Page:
Week In Review: Auto, Security, Pervasive Computing

California to ban sale of new gas-powered cars by 2035; Arteris IP in SemiDrive.


The State of California has banned the selling of new vehicles with gasoline-powered internal combustion engines (ICE) by 2035. All new passenger cars sold in 15 years in California will be zero emission cars, according to an executive order signed by the state’s governor. Older ICE passenger cars will still be allowed on the roads and can still be sold as used vehicles. The order also mandates that “100 percent of medium- and heavy-duty vehicles in the State be zero-emission by 2045 for all operations where feasible and by 2035 for drayage trucks. It shall be further a goal of the State to transition to 100 percent zero-emission off-road vehicles and equipment by 2035 where feasible.” Issued in the midst of a devastating fire season along the whole West Coast of the United States, where lingering smoke from huge wildfires often made the air dangerous to breath over much of California, Oregon, and Washington states, California’s executive order specifically addresses climate change. The state had been enjoying good air quality and blue skies, one benefit from the pandemic’s shelter-in-place orders that shuttered businesses and kept cars off the road. Those skies contrasted weeks later with orange, smoky skies from wildfires. The California New Car Dealers Association, a lobbying group for the automotive industry, said it had more questions about how this directive can be met, including how the price of zero-emission vehicles (ZEVs) can be lowered.

The startup SemiDrive’s new ISO 26262-compliant smart e-cockpit, central gateway, autonomous driving and ADAS chips are being powered by Arteris IP’s FlexNoC & Resilience Package, according to a press release.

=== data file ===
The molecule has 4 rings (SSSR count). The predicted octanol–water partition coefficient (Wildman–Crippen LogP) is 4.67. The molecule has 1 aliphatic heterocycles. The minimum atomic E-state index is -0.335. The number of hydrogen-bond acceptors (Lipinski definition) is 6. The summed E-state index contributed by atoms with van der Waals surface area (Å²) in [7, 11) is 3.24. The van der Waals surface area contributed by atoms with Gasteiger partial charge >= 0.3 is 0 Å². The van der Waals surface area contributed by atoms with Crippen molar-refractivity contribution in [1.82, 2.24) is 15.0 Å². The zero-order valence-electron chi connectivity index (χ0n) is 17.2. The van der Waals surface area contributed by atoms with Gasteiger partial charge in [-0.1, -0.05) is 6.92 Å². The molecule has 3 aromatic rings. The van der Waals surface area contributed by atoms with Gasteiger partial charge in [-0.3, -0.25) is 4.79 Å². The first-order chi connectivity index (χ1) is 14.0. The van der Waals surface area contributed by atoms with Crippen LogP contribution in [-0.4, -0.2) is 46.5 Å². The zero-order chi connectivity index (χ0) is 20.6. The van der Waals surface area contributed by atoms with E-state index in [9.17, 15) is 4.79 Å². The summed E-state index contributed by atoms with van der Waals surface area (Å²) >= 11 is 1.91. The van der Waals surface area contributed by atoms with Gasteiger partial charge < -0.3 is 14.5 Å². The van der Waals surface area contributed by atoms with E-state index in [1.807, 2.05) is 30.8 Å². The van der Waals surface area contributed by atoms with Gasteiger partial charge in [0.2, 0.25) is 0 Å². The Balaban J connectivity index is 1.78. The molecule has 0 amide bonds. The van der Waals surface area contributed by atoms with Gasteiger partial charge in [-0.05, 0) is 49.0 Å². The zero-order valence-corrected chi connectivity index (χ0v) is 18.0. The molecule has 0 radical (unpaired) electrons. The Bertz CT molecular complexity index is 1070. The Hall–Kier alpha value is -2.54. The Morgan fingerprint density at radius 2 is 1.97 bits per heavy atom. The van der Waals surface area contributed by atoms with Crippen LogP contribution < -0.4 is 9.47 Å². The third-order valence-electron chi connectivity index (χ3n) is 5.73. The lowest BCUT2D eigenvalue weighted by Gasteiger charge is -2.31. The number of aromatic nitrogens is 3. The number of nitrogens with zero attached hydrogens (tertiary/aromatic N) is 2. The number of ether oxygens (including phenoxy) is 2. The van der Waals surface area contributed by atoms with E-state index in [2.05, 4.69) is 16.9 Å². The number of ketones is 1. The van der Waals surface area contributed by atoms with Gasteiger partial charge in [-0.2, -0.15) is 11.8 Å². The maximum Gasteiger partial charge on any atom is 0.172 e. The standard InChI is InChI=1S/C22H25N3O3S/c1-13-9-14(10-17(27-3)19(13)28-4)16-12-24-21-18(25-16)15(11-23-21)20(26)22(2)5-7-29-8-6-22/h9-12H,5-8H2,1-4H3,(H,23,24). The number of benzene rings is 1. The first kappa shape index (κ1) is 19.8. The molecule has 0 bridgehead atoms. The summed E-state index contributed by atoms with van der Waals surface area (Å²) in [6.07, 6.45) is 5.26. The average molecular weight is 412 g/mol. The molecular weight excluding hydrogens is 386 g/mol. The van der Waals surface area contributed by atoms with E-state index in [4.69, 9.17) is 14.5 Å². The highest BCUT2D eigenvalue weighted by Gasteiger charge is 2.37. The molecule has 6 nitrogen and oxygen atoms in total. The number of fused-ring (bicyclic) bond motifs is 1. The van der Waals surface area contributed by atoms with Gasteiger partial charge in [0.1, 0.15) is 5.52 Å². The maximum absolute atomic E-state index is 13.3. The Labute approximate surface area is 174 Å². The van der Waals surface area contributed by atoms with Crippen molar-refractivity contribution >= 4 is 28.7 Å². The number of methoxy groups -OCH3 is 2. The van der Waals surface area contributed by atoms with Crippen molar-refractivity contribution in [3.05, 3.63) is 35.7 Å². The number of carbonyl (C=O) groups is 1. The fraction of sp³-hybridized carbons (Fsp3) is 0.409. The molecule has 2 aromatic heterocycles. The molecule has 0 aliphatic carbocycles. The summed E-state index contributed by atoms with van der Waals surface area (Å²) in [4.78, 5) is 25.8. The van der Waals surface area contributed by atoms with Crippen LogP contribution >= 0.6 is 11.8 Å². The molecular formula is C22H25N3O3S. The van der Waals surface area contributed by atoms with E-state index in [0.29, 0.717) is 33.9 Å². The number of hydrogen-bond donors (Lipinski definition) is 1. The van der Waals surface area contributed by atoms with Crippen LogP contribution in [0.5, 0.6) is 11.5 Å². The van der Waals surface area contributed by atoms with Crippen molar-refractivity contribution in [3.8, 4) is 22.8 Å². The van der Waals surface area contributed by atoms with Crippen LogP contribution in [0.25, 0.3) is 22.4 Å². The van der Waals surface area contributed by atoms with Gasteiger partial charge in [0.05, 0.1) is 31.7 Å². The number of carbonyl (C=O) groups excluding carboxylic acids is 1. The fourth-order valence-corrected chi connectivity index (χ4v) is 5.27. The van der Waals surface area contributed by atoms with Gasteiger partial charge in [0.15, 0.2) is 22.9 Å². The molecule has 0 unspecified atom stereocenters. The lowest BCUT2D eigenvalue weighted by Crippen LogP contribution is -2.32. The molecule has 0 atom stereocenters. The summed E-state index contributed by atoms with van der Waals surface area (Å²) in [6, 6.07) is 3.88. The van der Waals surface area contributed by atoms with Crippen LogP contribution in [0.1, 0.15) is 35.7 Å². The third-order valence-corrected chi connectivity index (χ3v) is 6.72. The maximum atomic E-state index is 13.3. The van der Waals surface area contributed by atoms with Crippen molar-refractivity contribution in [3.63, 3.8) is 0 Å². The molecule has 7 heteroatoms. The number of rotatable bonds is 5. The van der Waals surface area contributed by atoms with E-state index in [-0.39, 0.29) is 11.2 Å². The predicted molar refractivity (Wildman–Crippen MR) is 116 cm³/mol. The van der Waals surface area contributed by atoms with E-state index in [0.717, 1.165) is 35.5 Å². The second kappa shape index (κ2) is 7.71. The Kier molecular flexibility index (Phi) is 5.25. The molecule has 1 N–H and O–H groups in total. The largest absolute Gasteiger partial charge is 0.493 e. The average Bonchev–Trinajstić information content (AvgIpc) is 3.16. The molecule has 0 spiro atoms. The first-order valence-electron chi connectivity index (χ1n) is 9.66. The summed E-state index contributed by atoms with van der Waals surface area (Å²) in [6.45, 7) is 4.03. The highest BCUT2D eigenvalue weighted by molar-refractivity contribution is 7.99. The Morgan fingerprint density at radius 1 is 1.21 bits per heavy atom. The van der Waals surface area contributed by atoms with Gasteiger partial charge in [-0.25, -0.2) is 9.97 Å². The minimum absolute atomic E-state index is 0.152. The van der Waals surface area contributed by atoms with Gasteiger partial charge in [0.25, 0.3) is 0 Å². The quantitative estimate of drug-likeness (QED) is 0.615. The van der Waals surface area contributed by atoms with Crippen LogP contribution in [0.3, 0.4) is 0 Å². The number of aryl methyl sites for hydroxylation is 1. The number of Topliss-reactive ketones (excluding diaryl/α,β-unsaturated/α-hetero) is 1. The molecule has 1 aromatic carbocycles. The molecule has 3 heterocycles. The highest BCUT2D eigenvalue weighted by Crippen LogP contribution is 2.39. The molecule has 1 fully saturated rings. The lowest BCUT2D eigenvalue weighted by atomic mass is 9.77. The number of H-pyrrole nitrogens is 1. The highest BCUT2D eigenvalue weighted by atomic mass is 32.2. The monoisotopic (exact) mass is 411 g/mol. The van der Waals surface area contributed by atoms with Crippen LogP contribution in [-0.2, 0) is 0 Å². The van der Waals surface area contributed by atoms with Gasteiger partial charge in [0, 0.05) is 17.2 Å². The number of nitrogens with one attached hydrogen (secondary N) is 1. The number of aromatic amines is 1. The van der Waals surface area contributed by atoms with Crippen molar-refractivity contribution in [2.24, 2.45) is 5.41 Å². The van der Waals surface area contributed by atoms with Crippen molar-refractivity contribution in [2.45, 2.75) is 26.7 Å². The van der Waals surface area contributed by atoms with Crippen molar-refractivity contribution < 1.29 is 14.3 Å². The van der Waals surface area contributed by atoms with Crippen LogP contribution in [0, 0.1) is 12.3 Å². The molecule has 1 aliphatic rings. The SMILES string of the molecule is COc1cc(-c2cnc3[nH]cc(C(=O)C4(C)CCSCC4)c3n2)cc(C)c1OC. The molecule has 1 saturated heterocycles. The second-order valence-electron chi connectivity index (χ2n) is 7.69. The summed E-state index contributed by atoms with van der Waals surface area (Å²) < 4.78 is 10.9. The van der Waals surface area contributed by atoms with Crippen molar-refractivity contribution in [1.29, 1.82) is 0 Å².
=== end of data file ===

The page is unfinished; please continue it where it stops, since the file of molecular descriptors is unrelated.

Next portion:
Xilinx and the automotive company Continental are working on a production-ready 4D imaging radar for autonomous driving.

Automotive supplier dSpace is using Nvidia DRIVE Sim in its own high-fidelity automotive simulation model (ASM) for autonomous vehicle simulation testing. The dSPACE ASM vehicle dynamics model is an accurate and detailed simulation of systems in the car, and how they behave in simulated traffic situations, based on real-life data.

Suburu is using ON Semiconductor’s Image Sensing Technology in the new versions of the car makers’ EyeSight advanced driver assistance system (ADAS). Levorg, a 2020 All-Wheel Drive Sports Tourer, is the first model to offer the new system, according to a press release.

Intel Mobileye’s SuperVision surround-view advanced driver-assistance system (ADAS) with over-the-air (OTA) update capabilities is being used in Lynk & Co CoPilot, the ADAS in a new high-end electric vehicle, the Zero Concept. The Zero Concept is a Lynk & Co branded vehicle from China-based Geely Auto Group. Mobileye, based in Israel, also is now working with the United Arab Emirates-based Al Habtoor Group (AHG) on deploying autonomous vehicles and mobility services in Dubai, UAE.